William Gibson and Cyberspace

Clockwork OrangeI just don’t relate to the work of William Gibson. I tried and unlike my aborted experiment with Anne Rice, I didn’t hate Gibson’s writing … it just didn’t seem to be worth spending my time reading. This puzzles me: how different is Gibson from some of the Bizarro Fiction I read and enjoy?

Gibson’s work in the Sprawl Trilogy revolves around and exists in a future reality where the geopolitical world as we know it has changed drastically and where alternate worlds are available in what is now commonly called Cyberspace. Do you think that my ho-hum reaction to Gibson is the result of the contemporary reality that new and exciting ideas become over-used and tedious in a shorter and shorter time? Shoot, I couldn’t even watch those Matrix movies: they didn’t hold my interest.

Why does Science Fiction seem so boring when objectively it would seem that Science Fiction would be stimulating and thought provoking? For me it’s like Alex in A Clockwork Orange, strapped to a chair with my eyes propped open except I’m being forced to watch the long version of Dune over and over again.

I think I’m going to jump ahead to Gibson’s latest novel and give him one more chance (it might be, as they say, novel).

Here is a quick view of Gibson’s work as published in Wikipedia:

Novels

Sprawl trilogy:

  • Neuromancer (1984)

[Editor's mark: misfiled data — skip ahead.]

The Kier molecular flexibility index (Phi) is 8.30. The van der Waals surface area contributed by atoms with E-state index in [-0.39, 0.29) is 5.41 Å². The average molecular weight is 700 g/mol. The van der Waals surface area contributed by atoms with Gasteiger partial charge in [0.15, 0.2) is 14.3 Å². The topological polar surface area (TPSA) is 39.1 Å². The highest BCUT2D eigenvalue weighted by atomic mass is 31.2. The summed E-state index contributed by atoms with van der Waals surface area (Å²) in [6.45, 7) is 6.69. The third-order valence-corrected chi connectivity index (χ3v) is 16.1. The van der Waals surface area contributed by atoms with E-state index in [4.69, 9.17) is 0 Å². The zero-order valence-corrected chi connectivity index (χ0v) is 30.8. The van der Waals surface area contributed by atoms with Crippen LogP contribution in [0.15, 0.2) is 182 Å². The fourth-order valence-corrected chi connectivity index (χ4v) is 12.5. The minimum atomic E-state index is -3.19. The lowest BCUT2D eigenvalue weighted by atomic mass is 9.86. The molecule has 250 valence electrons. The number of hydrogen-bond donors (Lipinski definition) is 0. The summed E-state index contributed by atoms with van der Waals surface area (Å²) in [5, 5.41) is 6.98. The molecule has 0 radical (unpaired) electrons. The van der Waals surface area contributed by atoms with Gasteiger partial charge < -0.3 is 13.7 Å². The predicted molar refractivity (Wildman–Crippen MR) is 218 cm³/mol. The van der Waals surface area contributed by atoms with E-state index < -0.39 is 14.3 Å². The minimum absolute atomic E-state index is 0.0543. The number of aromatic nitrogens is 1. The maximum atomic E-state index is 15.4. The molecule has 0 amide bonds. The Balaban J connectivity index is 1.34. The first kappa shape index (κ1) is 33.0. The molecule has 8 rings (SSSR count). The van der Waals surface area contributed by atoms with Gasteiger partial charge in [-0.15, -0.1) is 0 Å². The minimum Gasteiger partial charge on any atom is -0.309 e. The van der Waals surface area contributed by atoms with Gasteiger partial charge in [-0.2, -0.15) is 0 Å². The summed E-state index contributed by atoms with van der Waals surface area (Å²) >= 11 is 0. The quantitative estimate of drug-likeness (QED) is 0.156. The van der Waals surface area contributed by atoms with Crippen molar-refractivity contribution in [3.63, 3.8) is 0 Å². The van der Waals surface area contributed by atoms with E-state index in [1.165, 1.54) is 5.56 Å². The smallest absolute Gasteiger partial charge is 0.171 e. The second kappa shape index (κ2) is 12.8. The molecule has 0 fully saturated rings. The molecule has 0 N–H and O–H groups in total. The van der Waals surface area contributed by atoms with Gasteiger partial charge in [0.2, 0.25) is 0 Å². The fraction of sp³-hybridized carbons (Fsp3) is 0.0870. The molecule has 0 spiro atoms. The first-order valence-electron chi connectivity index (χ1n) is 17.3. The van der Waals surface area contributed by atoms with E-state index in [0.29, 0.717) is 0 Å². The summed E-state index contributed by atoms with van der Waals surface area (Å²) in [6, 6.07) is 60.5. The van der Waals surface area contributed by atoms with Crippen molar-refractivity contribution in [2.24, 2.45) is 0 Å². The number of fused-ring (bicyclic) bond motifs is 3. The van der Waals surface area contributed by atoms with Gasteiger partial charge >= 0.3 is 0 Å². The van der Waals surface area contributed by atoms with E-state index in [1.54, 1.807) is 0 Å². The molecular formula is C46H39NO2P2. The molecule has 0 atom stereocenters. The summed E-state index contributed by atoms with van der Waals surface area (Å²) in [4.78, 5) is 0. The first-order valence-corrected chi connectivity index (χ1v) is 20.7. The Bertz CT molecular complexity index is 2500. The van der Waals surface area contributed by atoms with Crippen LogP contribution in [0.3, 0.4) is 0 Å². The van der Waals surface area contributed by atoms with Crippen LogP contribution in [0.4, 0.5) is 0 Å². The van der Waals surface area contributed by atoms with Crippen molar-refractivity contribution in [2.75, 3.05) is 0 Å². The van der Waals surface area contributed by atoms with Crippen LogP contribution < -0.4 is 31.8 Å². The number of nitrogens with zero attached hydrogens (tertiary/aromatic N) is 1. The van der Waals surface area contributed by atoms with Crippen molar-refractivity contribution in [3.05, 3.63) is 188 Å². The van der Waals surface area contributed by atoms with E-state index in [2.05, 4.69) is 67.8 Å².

• Count Zero (1986)
  • Mona Lisa Overdrive (1988)

The Difference Engine (1990; with Bruce Sterling)

Bridge trilogy:

  • Virtual Light (1993)
  • Idoru (1996)
  • All Tomorrow’s Parties (1999)

Blue Ant trilogy (Hubertus Bigend):

  • Pattern Recognition (2003)
  • Spook Country (2007)
  • Zero History (2010)

The Peripheral (2014)

Short stories

  • Burning Chrome (1986, preface by Bruce Sterling), collects Gibson’s early short fiction, listed by original publication date:
  • “Fragments of a Hologram Rose” (1977, UnEarth 3)
  • “Johnny Mnemonic” (1981, Omni)
  • “The Gernsback Continuum” (1981, Universe 11)
  • “Hinterlands” (1981, Omni)
  • “New Rose Hotel” (1981, Omni)
  • “The Belonging Kind”, with John Shirley (1981, Shadows 4)
  • “Burning Chrome” (1982, Omni)
  • “Red Star, Winter Orbit”, with Bruce Sterling (1983, Omni)
  • “The Winter Market” (Nov 1985, Vancouver)
  • “Dogfight”, with Michael Swanwick (1985, Omni)
  • “Skinner’s Room” (Nov 1991, Omni)

Nonfiction

  • Agrippa (a book of the dead) (1992) – a poem and artist’s book
  • Distrust That Particular Flavor (2012)
  • “Disneyland with the Death Penalty” – a 1993 Wired article

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